To establish the increase in temperature and the time span of the transition between the Late Glacial Maximum (LGM) and the Holocene, the noble gas content, 18O, 2H, 13C δ values, 3H and 14C activity and chemistry were studied in a groundwater flow system in Quaternary sediments in Hungary. The study area is a sub-basin of the Pannonian Basin, where the C isotope ratios are not influenced by carbonate reactions along the flow path, because the only water-rock interaction is ion exchange. The δ18O and δ2H values indicate a cold infiltration period, followed by warming, and, finally, warm temperature conditions. The noble gas data show that the average infiltration temperature was 3.3°C in the cold, 12.9°C in the warm, and intermediate in the transitional stage. Using the noble gas temperatures, geochemical batch modelling was performed to simulate the chemical processes. Based on the geochemical model, δ13C and 14C0 (initial radiocarbon activity) in the recharging water were calculated. Transport modelling was used to simulate the distribution of chemical components, δ18O, δ2H and 14C0, along the flow path. It was found that the main processes determining the chemical composition of the groundwater were dissolution/precipitation of calcite and dolomite during infiltration near the surface, and ion exchange along the flow path. In the recharge area the δ13C and 14C0 were controlled by dissolution and precipitation of carbonate minerals, C speciation, and fractionation processes. All these processes were influenced by the recharge temperature. NGTs calculated from the dissolved noble gas concentrations showed an average of 3.3°C for cold, and 12.9°C for warm infiltration, i.e. for the LGM and for the Holocene. The temperature difference was thus 9.1±0.8°C, which is one of the largest degree of warming detected by noble gases so far. The alkalinity indicates that carbonate reactions were unimportant along the flow path. Owing to the temperature dependence of the equilibrium constants, temperature conditions during infiltration have to be taken into consideration in radiocarbon age calculation. Dispersive transport along the flow path modified the chemical and isotopic composition of infiltrated water. The contribution of the old pore water, which was free of the 14C isotope, resulted in uncertainties in radiocarbon age determination. It was concluded that determination of the radiocarbon age or mean residence time requires detailed knowledge of the hydraulic conditions of groundwater. © 2010 Elsevier Ltd. Source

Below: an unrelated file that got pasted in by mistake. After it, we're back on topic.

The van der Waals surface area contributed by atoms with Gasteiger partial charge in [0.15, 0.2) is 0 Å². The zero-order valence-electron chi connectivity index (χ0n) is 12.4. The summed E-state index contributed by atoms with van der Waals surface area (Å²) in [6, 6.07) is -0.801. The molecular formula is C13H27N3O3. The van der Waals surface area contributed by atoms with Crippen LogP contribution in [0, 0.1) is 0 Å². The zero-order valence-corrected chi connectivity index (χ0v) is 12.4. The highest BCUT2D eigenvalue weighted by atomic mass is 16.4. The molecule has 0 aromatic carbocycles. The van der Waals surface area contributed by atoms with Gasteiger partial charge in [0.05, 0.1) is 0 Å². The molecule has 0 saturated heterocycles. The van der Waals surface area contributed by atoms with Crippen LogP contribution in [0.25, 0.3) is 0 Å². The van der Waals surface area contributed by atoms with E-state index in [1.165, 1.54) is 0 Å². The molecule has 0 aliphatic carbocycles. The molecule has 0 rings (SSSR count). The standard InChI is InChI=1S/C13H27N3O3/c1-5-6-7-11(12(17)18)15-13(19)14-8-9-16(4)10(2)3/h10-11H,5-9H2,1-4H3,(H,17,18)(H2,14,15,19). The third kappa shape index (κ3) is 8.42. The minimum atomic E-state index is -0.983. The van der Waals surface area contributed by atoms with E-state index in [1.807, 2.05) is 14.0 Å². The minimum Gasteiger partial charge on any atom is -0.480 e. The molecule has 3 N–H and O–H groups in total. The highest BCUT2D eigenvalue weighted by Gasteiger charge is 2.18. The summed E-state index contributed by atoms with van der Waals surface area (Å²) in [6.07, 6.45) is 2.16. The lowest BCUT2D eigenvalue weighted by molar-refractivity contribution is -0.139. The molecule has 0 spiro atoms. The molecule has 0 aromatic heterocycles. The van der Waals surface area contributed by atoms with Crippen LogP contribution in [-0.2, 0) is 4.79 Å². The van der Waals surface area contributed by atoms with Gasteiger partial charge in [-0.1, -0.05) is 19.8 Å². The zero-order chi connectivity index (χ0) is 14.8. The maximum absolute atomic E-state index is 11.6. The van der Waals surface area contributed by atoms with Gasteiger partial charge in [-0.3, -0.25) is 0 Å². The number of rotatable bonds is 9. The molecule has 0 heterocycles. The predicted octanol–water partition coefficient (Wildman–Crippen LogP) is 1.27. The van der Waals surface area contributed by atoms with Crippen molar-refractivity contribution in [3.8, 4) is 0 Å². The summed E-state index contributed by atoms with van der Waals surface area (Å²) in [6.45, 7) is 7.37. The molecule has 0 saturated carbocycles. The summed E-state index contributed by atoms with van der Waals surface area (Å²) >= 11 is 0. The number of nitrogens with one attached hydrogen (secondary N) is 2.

Agency: Cordis | Branch: FP7 | Program: CSA-CA | Phase: NMP.2011.4.0-6 | Award Amount: 1.69M | Year: 2011

ERA-MIN will, for the first time, bring together a significant number of funding / programming agencies in support of the development of the European non-energy mineral raw materials research area and provide a discussion forum with other European stakeholders involved in non-energy mineral raw materials research. It will aim at building a mirror group to the ETP-SMR, and liaise with non-energy mineral raw materials relevant European Commission (EC) policies and programs as well as with the projects funded by the EC. This will clearly contribute to pool EU capacities, foster EU competitiveness in line with sustainable development ethics, and contribute to the EU security of supplies. ERA-MIN will contribute to the Raw Materials for a Modern Society Partnership Initiative as it develops, providing inputs from national and regional research programming agencies and their related expert institutions, establishing comprehensive coordination as a permanent feature of the European non-energy mineral raw materials research community (ENERC). ERA-MIN will provide systematic information on its activities to the ESFRI, the OECD Global Science Forum, and the ERC. ERA-MIN will pave the way for coordinated actions between several of its participants, as well as pan-European programs, in the domains of research, outreach, training, mobility, or evaluation procedures. Through these measures, ERA-MIN will help to mobilise the intellectual resources of the whole of Europe in the preparation of the plans for the future, needed to address the non-energy mineral resources related global challenges; and foster initiatives by which a unified Europe will be progressively able to act as an equal partner in collaborative enterprises with the USA, Japan, and developing countries. It will as well be a source of support to developing countries in line with the Action Plan decided by the African and EU in November 2010.